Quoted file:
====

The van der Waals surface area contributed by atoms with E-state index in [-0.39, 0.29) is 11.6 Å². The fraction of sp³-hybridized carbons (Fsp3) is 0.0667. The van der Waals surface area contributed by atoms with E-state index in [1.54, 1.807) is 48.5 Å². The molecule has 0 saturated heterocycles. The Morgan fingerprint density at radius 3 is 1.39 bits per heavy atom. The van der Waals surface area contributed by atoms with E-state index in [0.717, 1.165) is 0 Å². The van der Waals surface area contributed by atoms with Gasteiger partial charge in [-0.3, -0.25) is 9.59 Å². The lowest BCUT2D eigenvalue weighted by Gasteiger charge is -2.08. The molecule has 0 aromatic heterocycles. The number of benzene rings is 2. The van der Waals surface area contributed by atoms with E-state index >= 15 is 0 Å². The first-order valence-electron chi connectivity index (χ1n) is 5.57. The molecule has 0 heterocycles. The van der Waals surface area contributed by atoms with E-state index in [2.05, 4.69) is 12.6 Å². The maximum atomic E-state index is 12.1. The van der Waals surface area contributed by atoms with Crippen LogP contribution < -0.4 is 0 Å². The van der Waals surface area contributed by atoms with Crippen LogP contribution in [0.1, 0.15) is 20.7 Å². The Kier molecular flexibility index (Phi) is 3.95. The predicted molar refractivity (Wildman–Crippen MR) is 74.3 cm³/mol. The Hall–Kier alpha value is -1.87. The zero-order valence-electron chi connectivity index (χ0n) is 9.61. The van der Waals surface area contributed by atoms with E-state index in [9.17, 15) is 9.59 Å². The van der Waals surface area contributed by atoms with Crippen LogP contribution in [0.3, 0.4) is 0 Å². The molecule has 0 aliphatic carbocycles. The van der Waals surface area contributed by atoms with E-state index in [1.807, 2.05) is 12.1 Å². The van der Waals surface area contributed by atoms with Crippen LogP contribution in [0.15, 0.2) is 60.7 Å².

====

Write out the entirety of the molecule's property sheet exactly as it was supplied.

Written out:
The van der Waals surface area contributed by atoms with E-state index in [-0.39, 0.29) is 11.6 Å². The fraction of sp³-hybridized carbons (Fsp3) is 0.0667. The van der Waals surface area contributed by atoms with E-state index in [1.54, 1.807) is 48.5 Å². The molecule has 0 saturated heterocycles. The Morgan fingerprint density at radius 3 is 1.39 bits per heavy atom. The van der Waals surface area contributed by atoms with E-state index in [0.717, 1.165) is 0 Å². The van der Waals surface area contributed by atoms with Gasteiger partial charge in [-0.3, -0.25) is 9.59 Å². The lowest BCUT2D eigenvalue weighted by Gasteiger charge is -2.08. The molecule has 0 aromatic heterocycles. The number of benzene rings is 2. The van der Waals surface area contributed by atoms with E-state index >= 15 is 0 Å². The first-order valence-electron chi connectivity index (χ1n) is 5.57. The molecule has 0 heterocycles. The van der Waals surface area contributed by atoms with E-state index in [2.05, 4.69) is 12.6 Å². The maximum atomic E-state index is 12.1. The van der Waals surface area contributed by atoms with Crippen LogP contribution < -0.4 is 0 Å². The van der Waals surface area contributed by atoms with Crippen LogP contribution in [0.1, 0.15) is 20.7 Å². The Kier molecular flexibility index (Phi) is 3.95. The predicted molar refractivity (Wildman–Crippen MR) is 74.3 cm³/mol. The Hall–Kier alpha value is -1.87. The zero-order valence-electron chi connectivity index (χ0n) is 9.61. The van der Waals surface area contributed by atoms with E-state index in [9.17, 15) is 9.59 Å². The van der Waals surface area contributed by atoms with Crippen LogP contribution in [0.3, 0.4) is 0 Å². The molecule has 0 aliphatic carbocycles. The van der Waals surface area contributed by atoms with E-state index in [1.807, 2.05) is 12.1 Å². The van der Waals surface area contributed by atoms with Crippen LogP contribution in [0.15, 0.2) is 60.7 Å².